The mystery to the shock departure of Paula Reed from Harvey Nichols after only one year as creative director has been revealed. Animal rights group PETA say that Reed resigned because she broke the store’s anti-fur policy. PETA claim that Harvey Nichols CEO Joseph Wan had confirmed the reason for her departure in a meeting, stating that, “Reed was singlehandedly responsible for breaking Harvey Nichols’ strict decade-long policy against selling fur.”
Despite a decade long ban on fur in the luxury department store, clothes trimmed with fox, rabbit and raccoon fur were made available in the last year since Reed took over as creative director. In the days before she quit, animal rights protesters had sent more than 5,000 emails and thousands of messages on twitter urging her to stop selling fur.
But is it fair for Reed to lose her job? Or was she simply responding to a growing demand for fur in fashion? Fur sales suffered dramatic falls in the 1990s with supermodels like Naomi Campbell announcing they’d “rather go naked than wear fur” (only to turn up at a party in a sable coat a short time later – classic Campbell.) However, we’ve seen an explosion of fur on the catwalks in recent years with everyone from Marni to Joseph Altuzarra showing fur in their autumn/winter collections. And, according to Charles Ross,Head of International Marketing for Saga Furs, “this is almost the golden age in the fur industry – our skin prices are going up 20-30% every year.” Saga’s fur auction house in Finland supplies fox, mink and raccoon fur to more than 400 brands, many of which show at fashion week. Fur is back in favour with the fashion pack.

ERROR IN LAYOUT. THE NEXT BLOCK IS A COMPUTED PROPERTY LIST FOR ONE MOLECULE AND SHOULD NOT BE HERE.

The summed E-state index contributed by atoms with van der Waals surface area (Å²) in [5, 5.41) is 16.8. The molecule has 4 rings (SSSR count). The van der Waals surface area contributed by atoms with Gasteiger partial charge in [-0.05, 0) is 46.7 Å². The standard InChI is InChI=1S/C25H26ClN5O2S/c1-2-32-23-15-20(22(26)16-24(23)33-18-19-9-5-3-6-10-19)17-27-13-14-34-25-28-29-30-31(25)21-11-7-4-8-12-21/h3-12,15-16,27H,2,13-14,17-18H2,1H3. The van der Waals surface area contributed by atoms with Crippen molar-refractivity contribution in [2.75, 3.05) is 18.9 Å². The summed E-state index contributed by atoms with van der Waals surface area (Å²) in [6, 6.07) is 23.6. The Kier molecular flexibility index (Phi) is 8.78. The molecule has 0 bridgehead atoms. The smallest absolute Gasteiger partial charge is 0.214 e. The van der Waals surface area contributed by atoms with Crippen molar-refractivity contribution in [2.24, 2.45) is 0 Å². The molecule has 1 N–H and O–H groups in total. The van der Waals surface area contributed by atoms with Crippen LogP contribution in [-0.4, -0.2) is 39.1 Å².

Opponents like PETA call the use of fur barbaric and cruel but supporters claim it’s natural and sustainable. Whatever your views, Reed’s decision to introduce fur was no doubt based on growing consumer demand and in response to a fashion week where 70% of designers showed fur.
PETA released the following statement;
“We ask Harvey Nichols to realign itself now with the ethical values of the British public – 95 per cent of whom would never wear real fur and who rightly regard the industry as one of the most violent, bloody and barbaric on the planet – and reinstate its ban on fur.”
But this is accurate? Would 95% of the British public really refuse to wear fur? We’re skeptical as to where they got these figures. What do you think – is real fur inhumane and unacceptable? Or would you happily don a full length white mink a la Alexis Carrington circa 1985?